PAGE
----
Clients were precious. Mergers were murder.

As we have seen in the previous contribution to these ramblings, windows were important. They were as much a status symbol as just a room with a view.  Mergers failed because of a lack of windows. Very simply, two principals or two managing directors would not fit into just one office with a window. If it became necessary to move an incumbent Suit then the incoming equivalent Suit must be equally housed. Oddly, Creatives other than Artists were not so fussed about windows. Except, as we have seen, when the move to Open Plan and the first choice of position provided the opportunity

Mergers were hell. Later in my career I was to experience the spiral of one of the two agencies in Brisbane that bore my name being merged into oblivion. It didn’t help that I was shafted en route by two people I had known as friends for over twenty years. You know who you were. I hope you went on to a lifetime of 3 foot partitions far from the nearest window. I have survived.

In the earliest merger I was involved in, back in early Sydney days, we did wind up with two managing directors. Each was the founder of their own shop. That was fun. The new team, however, did bring its own source of amusement. Their principal was Mr Magoo myopic. The unfortunate man really was, in today’s politically correct vernacular, seriously visually impaired. This, in turn, had some equally unfortunate results, one of which might well have proved fatal.

Our Art Director was a truly talented fine artist. I should never have invited him in to the world of advertising agencies. I’ll tell you his name in tribute and I hope he won’t mind, wherever he may be today. He was, and I hope still is, John Saxton. He had a window.

Mr Magoo was fond of entering John’s office, coming up behind him and looking over his shoulder at his work. His eyesight problem demanded that he place his head very close to John’s unsuspecting ear as he commented on what he saw before him. It was not this proximity so much that concerned our worthy Art Director; it was the fact that our new co-leader tended towards spittle when excited.

More out of a desire to protect his artwork than anything else we moved John’s desk to the side, away from the window. Enter Mr Magoo, heading straight for where the desk used to be. John caught sight of him just in time to halt his progress, before he fell out through the third story window.

Poor man, and such a very nice man, one day he almost lost us a client. It happened on the golf course. Before hitting off he was loosening up, as one does, testing his swing by hitting at objects on the ground. Swoosh … and one hell of a yelp from Valued Client. Mr Magoo had mistaken some white object on the ground for a passing piece of paper and had hit it very well and very hard. However, it was in fact the toe of a very new white golf shoe, on the foot of the now somewhat injured client.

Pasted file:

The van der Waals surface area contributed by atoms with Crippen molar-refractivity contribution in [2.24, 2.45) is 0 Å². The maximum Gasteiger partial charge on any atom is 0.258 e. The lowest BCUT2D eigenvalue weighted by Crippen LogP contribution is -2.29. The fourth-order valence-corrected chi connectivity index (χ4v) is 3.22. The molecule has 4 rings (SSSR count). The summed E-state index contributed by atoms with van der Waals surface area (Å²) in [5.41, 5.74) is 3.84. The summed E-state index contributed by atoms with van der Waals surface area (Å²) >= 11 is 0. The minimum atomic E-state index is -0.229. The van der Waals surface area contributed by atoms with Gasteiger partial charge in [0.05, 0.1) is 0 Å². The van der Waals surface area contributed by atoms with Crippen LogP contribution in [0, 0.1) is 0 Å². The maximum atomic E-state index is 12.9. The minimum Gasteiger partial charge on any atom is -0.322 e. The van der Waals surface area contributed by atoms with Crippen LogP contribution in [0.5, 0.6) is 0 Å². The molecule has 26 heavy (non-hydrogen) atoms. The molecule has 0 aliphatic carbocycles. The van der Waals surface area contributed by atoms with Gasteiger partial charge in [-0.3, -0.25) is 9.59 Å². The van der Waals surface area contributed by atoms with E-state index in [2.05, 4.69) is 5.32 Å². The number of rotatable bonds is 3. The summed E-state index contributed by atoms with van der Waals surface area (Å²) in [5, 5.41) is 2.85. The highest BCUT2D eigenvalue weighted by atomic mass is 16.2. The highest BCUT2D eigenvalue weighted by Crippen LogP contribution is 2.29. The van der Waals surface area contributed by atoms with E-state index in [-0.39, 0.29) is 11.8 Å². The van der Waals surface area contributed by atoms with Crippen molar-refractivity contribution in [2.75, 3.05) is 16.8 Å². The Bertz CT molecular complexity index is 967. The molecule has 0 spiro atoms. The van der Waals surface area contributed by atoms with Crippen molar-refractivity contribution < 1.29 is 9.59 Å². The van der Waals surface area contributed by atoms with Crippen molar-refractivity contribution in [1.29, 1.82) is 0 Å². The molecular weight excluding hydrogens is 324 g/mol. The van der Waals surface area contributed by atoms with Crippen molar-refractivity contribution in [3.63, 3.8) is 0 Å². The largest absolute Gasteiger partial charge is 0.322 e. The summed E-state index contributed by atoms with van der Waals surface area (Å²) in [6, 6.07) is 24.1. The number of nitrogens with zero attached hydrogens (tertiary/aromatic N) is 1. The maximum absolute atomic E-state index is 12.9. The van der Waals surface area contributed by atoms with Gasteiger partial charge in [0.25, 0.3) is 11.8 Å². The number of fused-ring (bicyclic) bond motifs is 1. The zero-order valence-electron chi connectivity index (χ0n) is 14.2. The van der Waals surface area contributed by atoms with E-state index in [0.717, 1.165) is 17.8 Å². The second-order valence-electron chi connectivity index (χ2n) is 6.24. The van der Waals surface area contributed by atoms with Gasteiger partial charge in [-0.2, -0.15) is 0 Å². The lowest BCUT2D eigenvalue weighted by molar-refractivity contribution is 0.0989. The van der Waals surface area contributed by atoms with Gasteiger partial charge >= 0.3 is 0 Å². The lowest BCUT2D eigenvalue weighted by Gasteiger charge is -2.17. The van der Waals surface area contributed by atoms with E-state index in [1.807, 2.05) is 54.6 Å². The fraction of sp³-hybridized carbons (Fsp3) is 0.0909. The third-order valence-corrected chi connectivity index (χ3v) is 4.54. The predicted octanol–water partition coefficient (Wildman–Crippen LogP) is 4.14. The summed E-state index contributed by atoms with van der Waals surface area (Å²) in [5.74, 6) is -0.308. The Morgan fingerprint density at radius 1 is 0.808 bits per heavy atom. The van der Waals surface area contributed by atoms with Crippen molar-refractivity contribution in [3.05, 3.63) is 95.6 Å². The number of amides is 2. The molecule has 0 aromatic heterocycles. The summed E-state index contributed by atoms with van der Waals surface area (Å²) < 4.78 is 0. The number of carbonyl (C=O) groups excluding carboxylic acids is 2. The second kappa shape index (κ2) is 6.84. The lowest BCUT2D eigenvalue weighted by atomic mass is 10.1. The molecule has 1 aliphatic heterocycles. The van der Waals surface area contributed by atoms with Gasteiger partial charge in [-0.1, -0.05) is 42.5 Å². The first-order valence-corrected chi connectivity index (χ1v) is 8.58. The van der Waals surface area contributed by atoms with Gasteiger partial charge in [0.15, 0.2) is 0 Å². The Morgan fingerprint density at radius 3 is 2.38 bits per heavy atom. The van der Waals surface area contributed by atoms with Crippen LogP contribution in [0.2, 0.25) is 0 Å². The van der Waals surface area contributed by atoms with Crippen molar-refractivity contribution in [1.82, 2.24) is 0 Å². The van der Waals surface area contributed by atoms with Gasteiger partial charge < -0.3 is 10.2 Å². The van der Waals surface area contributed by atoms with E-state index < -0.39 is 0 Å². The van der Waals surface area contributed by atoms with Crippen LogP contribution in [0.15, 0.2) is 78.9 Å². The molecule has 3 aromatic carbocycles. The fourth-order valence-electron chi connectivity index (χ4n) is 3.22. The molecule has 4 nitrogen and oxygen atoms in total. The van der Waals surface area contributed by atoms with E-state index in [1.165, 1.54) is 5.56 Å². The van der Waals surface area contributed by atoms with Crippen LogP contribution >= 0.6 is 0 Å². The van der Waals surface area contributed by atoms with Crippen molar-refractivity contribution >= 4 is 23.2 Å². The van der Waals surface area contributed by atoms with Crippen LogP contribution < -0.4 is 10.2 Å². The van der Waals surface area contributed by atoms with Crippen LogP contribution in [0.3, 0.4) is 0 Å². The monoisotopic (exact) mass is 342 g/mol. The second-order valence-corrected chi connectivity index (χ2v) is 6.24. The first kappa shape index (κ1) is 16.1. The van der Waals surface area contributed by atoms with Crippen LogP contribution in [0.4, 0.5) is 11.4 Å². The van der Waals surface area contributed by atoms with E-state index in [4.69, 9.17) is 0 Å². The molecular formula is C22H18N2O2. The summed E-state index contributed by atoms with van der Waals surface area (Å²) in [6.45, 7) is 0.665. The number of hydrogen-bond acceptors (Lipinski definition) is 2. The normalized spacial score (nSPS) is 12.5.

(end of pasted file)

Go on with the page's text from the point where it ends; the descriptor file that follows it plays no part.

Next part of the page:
The Client forgave us, which was a relief in a business haunted daily by the fear of losing a Client.

My earliest experience of losing a Client was gained at my first-ever advertising agency. It happened this way. With the principal and thus my boss, Peter Ryan, I was in the car on the way to make a presentation to a Client. This Client happened to be Sydney’s leading dry cleaning firm. We believed, of course, that this leadership was a direct result of our continuously convincing creative campaigns. The Client was less convinced, to the extent that he had twice sent us back to revise our previous submission. He was being difficult, as Clients can be.

Determined to be positive and perhaps seeking a memorable phrase because I had been hired as a Suit and had so far stayed that way, in spite of writing several successful campaigns already without being dubbed a Copywriter, I said:

“Peter. We have an excellent campaign. We must stick to our guns. We should be prepared to carry our integrity into the street.”

I must have impressed the boss with at least a part of that little oration, because at a point where the Client had again begun to dither over wholehearted acceptance of our offering, I heard Peter say to the Client:

“We are prepared, sir, to carry our integrity into the street.”

And, you guessed it, we found ourselves out in the street with integrity intact but sans Client. Fired on the spot, which was I suppose an appropriate area for a dry cleaner. We didn’t learn until the end of the day, when we finally returned from licking our wounds at Peter’s club, that we had been reinstated by phone only moments after our departure. They even approved our campaign.

It goes without saying that Clients were our life blood, particularly those blessed with a sizable budget. The fear of losing one is real. To fight this fear when I went freelance as Communicator One I adopted an old standard as my corporate song. It went: “Got along without you before I met you; gonna get along without you now”.

I don’t think I ever really convinced myself of that. I have just noticed that, even in blissful writing retirement, I have everywhere written Client with a capital.

Back on the subject of mergers for a moment, I recall that they often created another problem. Again this arose when neither side was prepared to stand down. Take for example the result when a Sydney agency merged with a Melbourne agency but neither was about to give an inch where their name was concerned. It was said that as a result the receptionist for the newly merged agency, a lovely woman, answered the phone on day one:

“Good morning. Briggs – Canny – James – and – Paramor – Foote – Cone – and – Belding. Good afternoon.”

 

 

 

 

 

 

 

 

 

 

 

 

 

 

 

 

 

 

 

 

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